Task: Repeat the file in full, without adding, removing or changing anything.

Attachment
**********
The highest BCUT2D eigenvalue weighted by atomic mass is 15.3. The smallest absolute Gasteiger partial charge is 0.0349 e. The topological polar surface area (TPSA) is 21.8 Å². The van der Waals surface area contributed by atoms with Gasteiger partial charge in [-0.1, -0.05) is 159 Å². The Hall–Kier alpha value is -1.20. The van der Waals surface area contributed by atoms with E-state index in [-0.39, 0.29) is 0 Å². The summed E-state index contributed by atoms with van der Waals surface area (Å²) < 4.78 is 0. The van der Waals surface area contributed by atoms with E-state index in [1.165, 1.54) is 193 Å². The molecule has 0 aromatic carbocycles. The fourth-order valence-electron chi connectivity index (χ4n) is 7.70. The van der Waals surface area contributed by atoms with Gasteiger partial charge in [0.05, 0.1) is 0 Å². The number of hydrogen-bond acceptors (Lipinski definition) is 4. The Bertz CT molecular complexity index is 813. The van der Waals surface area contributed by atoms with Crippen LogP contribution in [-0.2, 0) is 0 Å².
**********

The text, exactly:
The highest BCUT2D eigenvalue weighted by atomic mass is 15.3. The smallest absolute Gasteiger partial charge is 0.0349 e. The topological polar surface area (TPSA) is 21.8 Å². The van der Waals surface area contributed by atoms with Gasteiger partial charge in [-0.1, -0.05) is 159 Å². The Hall–Kier alpha value is -1.20. The van der Waals surface area contributed by atoms with E-state index in [-0.39, 0.29) is 0 Å². The summed E-state index contributed by atoms with van der Waals surface area (Å²) < 4.78 is 0. The van der Waals surface area contributed by atoms with E-state index in [1.165, 1.54) is 193 Å². The molecule has 0 aromatic carbocycles. The fourth-order valence-electron chi connectivity index (χ4n) is 7.70. The van der Waals surface area contributed by atoms with Gasteiger partial charge in [0.05, 0.1) is 0 Å². The number of hydrogen-bond acceptors (Lipinski definition) is 4. The Bertz CT molecular complexity index is 813. The van der Waals surface area contributed by atoms with Crippen LogP contribution in [-0.2, 0) is 0 Å².